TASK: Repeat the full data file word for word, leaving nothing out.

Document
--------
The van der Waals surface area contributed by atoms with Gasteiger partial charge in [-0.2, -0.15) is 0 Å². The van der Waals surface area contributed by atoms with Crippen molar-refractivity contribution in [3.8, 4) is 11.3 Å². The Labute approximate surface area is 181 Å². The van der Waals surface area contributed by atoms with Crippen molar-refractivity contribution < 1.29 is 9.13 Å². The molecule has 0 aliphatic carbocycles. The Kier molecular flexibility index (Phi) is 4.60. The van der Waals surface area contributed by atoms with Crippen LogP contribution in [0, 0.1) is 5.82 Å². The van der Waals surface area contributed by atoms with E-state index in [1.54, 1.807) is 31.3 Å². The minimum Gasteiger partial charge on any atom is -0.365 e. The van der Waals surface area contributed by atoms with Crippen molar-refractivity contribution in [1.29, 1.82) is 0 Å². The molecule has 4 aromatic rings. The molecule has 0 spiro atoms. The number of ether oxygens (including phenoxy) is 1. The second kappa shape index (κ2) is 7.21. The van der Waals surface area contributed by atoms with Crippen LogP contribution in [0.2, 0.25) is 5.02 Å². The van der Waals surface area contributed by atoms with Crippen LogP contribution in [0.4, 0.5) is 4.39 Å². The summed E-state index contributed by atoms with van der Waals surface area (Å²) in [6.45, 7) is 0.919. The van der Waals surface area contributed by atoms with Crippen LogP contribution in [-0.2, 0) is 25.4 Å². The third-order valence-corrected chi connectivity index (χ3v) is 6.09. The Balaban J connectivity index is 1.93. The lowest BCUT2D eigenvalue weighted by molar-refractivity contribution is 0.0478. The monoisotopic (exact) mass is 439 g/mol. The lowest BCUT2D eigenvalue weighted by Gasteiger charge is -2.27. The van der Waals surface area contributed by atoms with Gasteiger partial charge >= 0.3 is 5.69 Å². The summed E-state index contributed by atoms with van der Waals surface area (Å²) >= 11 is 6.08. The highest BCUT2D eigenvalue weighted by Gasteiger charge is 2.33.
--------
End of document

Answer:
The van der Waals surface area contributed by atoms with Gasteiger partial charge in [-0.2, -0.15) is 0 Å². The van der Waals surface area contributed by atoms with Crippen molar-refractivity contribution in [3.8, 4) is 11.3 Å². The Labute approximate surface area is 181 Å². The van der Waals surface area contributed by atoms with Crippen molar-refractivity contribution < 1.29 is 9.13 Å². The molecule has 0 aliphatic carbocycles. The Kier molecular flexibility index (Phi) is 4.60. The van der Waals surface area contributed by atoms with Crippen LogP contribution in [0, 0.1) is 5.82 Å². The van der Waals surface area contributed by atoms with E-state index in [1.54, 1.807) is 31.3 Å². The minimum Gasteiger partial charge on any atom is -0.365 e. The van der Waals surface area contributed by atoms with Crippen molar-refractivity contribution in [1.29, 1.82) is 0 Å². The molecule has 4 aromatic rings. The molecule has 0 spiro atoms. The number of ether oxygens (including phenoxy) is 1. The second kappa shape index (κ2) is 7.21. The van der Waals surface area contributed by atoms with Crippen LogP contribution in [0.2, 0.25) is 5.02 Å². The van der Waals surface area contributed by atoms with Crippen LogP contribution in [0.4, 0.5) is 4.39 Å². The summed E-state index contributed by atoms with van der Waals surface area (Å²) in [6.45, 7) is 0.919. The van der Waals surface area contributed by atoms with Crippen LogP contribution in [-0.2, 0) is 25.4 Å². The third-order valence-corrected chi connectivity index (χ3v) is 6.09. The Balaban J connectivity index is 1.93. The lowest BCUT2D eigenvalue weighted by molar-refractivity contribution is 0.0478. The monoisotopic (exact) mass is 439 g/mol. The lowest BCUT2D eigenvalue weighted by Gasteiger charge is -2.27. The van der Waals surface area contributed by atoms with Gasteiger partial charge >= 0.3 is 5.69 Å². The summed E-state index contributed by atoms with van der Waals surface area (Å²) >= 11 is 6.08. The highest BCUT2D eigenvalue weighted by Gasteiger charge is 2.33.